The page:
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Nancy Wilson - Now I'm a Woman Two-FerBy 1970, Nancy Wilson had already been a marquee recording artist for Capitol Records for a decade. The supreme song stylist never allowed herself to be pigeonholed into one musical style, having made her successful debut single with a Broadway showtune (“Guess Who I Saw Today”), dabbled in R&B (“Save Your Love for Me”) and collaborated with jazz greats such as Cannonball Adderley and George Shearing. All in all, Wilson was a leading light of adult pop, selling out nightclubs and even playing a Vegas club singer on television’s I Spy. But the times they were a-changin’, and so was pop music. As the sixties gave way to the seventies, “adult” artists like Andy Williams, Johnny Mathis, Tony Bennett and Peggy Lee were being encouraged to record hit pop-rock songs in “adult-friendly” versions. In this strange new world, songs like “You’ve Made Me So Very Happy” and “Spinning Wheel” became virtual standards overnight. Some modern songbooks, deservedly, ascended into the pantheon (those by Burt Bacharach and Hal David, Jimmy Webb, Laura Nyro, Paul Simon, to name a few). Other oft-covered songs from this period (“Little Green Apples,” anyone?) didn’t share quite the same fate as “By the Time I Get to Phoenix” or “Bridge Over Troubled Water.” It was in this climate that Capitol ushered Nancy Wilson into the 1970s with two very different, contemporary albums – one of which is very nearly a lost masterwork.

Can’t Take My Eyes Off You (1970) and Now I’m a Woman (1971) have both been reissued on CD for the very first time by SoulMusic Records on one CD (SMCR 25087). The former wasn’t Wilson’s first foray into the modern repertoire; in fact, its title track had been recycled from a 1969 hit single (No. 27 R&B, No. 52 Pop) and the Hurt So Bad album, also scheduled to be reissued by the SoulMusic label. The Bob Gaudio/Bob Crewe song, a No. 2 hit for Frankie Valli in 1967, had also been recorded by the likes of The Lettermen, Andy Williams, Engelbert Humperdinck, and Diana Ross and the Supremes with the Temptations, among so many others. But Nancy’s swinging and soulful treatment signified that she had more affinity for current pop material than many artists. Producer David Cavanaugh assembled Can’t Take My Eyes Off You with both the kind of material common to these MOR-pop albums (“You Made Me So Very Happy,” “Raindrops Keep Falling on My Head,” the title track) and some unexpected choices.

We’ll explore both albums after the jump! Plus: the full track listing and order link!

Read the rest of this entry »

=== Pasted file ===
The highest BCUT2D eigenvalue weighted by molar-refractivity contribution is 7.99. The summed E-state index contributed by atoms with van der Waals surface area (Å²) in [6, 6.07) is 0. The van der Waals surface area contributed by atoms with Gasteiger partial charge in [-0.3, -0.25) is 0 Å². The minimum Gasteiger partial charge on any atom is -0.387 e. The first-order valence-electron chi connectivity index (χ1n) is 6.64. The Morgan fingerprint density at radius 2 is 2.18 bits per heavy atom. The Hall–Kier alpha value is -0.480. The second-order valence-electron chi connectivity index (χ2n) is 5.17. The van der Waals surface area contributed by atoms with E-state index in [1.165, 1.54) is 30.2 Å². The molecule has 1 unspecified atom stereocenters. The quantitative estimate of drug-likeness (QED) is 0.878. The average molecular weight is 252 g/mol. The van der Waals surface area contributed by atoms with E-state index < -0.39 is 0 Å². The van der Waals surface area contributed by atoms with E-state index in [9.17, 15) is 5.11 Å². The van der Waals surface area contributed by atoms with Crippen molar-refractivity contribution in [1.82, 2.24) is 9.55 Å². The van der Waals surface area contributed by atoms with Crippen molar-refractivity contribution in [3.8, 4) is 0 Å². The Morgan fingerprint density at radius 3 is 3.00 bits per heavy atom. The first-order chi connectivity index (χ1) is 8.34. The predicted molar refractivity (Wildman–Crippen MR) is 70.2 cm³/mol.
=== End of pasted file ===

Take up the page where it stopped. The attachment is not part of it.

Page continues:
Written by Joe Marchese

April 4, 2013 at 10:07

Posted in Nancy Wilson, News, Reissues, Reviews

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Release Round-Up: Week of April 2

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Alexander O'Neal vinylThe S.O.S. Band / Cherrelle / Alexander O’Neal, “Tabu Reborn” Vinyl Editions (Wave 1) (Tabu/Edsel)

The start of a lengthy reissue campaign from Demon Music Group, these are 180-gram vinyl reissues of The S.O.S. Band’s III (1982), Cherrelle’s 1984 debut Fragile, and Alexander O’Neal’s self-titled debut from 1985. Expanded editions of these albums come out on CD next week, followed by a great many more waves of product throughout 2013 and into 2014!

S.O.S. Band: Amazon U.S. / Amazon U.K.
Cherrelle: Amazon U.S. / Amazon U.K.
Alexander O’Neal: Amazon U.S. / Amazon U.K.

Martha and The Vandellas Singles CollectionThe Four Tops / Martha Reeves & The Vandellas, 50th Anniversary: The Singles Collections (Hip-O Select/Motown)

Two new lavish sets collect all the single sides worldwide by two of Motown’s most underrated vocal groups – and in the case of Martha & The Vandellas, there’s a bonus disc of unreleased “lost and found” content to enjoy, too!

Four Tops: Amazon U.S. / Amazon U.K.
Martha Reeves & The Vandellas: Amazon U.S. / Amazon U.K.

Mad Season - AboveMad Season, Above: Deluxe Edition (Columbia/Legacy)

This short-lived grunge supergroup, featuring Alice in Chains frontman Layne Staley and members of Pearl Jam and Screaming Trees, only put out one record, but it’s been expanded as a 2CD/1DVD set featuring unreleased tracks (with vocals by Screaming Trees frontman Mark Lanegan) and live audiovisual content. (Amazon U.S. / Amazon U.K.)

Born Under a Bad SignAlbert King, Born Under a Bad Sign: Expanded Edition (Stax/Concord)

One of the Memphis’ label’s most celebrated blues albums is remastered and expanded with five unreleased alternate takes! (Amazon U.S. / Amazon U.K.)